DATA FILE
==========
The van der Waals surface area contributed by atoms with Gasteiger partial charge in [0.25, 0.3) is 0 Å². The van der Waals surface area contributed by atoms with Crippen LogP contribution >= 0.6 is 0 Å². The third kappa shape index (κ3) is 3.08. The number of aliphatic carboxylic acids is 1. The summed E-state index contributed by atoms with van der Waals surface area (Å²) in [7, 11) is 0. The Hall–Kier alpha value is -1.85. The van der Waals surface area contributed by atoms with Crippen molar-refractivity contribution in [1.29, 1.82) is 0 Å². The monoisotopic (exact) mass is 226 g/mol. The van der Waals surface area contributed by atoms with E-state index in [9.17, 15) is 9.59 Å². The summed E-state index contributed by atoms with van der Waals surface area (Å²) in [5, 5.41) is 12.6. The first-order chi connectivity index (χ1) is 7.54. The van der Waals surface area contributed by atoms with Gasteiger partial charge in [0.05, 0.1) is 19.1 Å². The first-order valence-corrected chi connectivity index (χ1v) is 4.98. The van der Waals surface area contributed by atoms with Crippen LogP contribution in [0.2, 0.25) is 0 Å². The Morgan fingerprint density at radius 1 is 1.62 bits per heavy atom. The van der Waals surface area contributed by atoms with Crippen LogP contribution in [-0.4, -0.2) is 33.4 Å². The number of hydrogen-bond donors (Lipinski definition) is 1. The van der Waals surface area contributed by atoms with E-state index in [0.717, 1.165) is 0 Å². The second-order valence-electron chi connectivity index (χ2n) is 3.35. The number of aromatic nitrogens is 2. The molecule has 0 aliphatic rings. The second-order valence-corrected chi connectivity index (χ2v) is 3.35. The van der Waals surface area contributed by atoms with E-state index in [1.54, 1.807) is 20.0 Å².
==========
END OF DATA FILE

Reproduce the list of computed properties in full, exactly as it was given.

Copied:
The van der Waals surface area contributed by atoms with Gasteiger partial charge in [0.25, 0.3) is 0 Å². The van der Waals surface area contributed by atoms with Crippen LogP contribution >= 0.6 is 0 Å². The third kappa shape index (κ3) is 3.08. The number of aliphatic carboxylic acids is 1. The summed E-state index contributed by atoms with van der Waals surface area (Å²) in [7, 11) is 0. The Hall–Kier alpha value is -1.85. The van der Waals surface area contributed by atoms with Crippen molar-refractivity contribution in [1.29, 1.82) is 0 Å². The monoisotopic (exact) mass is 226 g/mol. The van der Waals surface area contributed by atoms with E-state index in [9.17, 15) is 9.59 Å². The summed E-state index contributed by atoms with van der Waals surface area (Å²) in [5, 5.41) is 12.6. The first-order chi connectivity index (χ1) is 7.54. The van der Waals surface area contributed by atoms with Gasteiger partial charge in [0.05, 0.1) is 19.1 Å². The first-order valence-corrected chi connectivity index (χ1v) is 4.98. The van der Waals surface area contributed by atoms with Crippen LogP contribution in [0.2, 0.25) is 0 Å². The Morgan fingerprint density at radius 1 is 1.62 bits per heavy atom. The van der Waals surface area contributed by atoms with Crippen LogP contribution in [-0.4, -0.2) is 33.4 Å². The number of hydrogen-bond donors (Lipinski definition) is 1. The van der Waals surface area contributed by atoms with E-state index in [0.717, 1.165) is 0 Å². The second-order valence-electron chi connectivity index (χ2n) is 3.35. The number of aromatic nitrogens is 2. The molecule has 0 aliphatic rings. The second-order valence-corrected chi connectivity index (χ2v) is 3.35. The van der Waals surface area contributed by atoms with E-state index in [1.54, 1.807) is 20.0 Å².